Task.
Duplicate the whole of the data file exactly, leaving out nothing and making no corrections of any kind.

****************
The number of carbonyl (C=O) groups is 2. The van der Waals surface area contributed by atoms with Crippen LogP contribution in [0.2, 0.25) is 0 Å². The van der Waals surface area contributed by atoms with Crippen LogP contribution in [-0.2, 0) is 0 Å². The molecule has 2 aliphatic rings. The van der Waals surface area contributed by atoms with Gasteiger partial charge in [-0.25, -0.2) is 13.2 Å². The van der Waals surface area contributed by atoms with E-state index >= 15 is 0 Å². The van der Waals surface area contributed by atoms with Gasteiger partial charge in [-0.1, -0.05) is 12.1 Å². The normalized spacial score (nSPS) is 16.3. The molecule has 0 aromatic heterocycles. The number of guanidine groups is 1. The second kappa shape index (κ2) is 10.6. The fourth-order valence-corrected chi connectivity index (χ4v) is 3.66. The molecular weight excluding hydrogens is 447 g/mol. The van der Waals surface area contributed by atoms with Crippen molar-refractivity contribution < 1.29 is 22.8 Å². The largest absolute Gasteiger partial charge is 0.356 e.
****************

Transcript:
The number of carbonyl (C=O) groups is 2. The van der Waals surface area contributed by atoms with Crippen LogP contribution in [0.2, 0.25) is 0 Å². The van der Waals surface area contributed by atoms with Crippen LogP contribution in [-0.2, 0) is 0 Å². The molecule has 2 aliphatic rings. The van der Waals surface area contributed by atoms with Gasteiger partial charge in [-0.25, -0.2) is 13.2 Å². The van der Waals surface area contributed by atoms with E-state index >= 15 is 0 Å². The van der Waals surface area contributed by atoms with Gasteiger partial charge in [-0.1, -0.05) is 12.1 Å². The normalized spacial score (nSPS) is 16.3. The molecule has 0 aromatic heterocycles. The number of guanidine groups is 1. The second kappa shape index (κ2) is 10.6. The fourth-order valence-corrected chi connectivity index (χ4v) is 3.66. The molecular weight excluding hydrogens is 447 g/mol. The van der Waals surface area contributed by atoms with Crippen molar-refractivity contribution < 1.29 is 22.8 Å². The largest absolute Gasteiger partial charge is 0.356 e.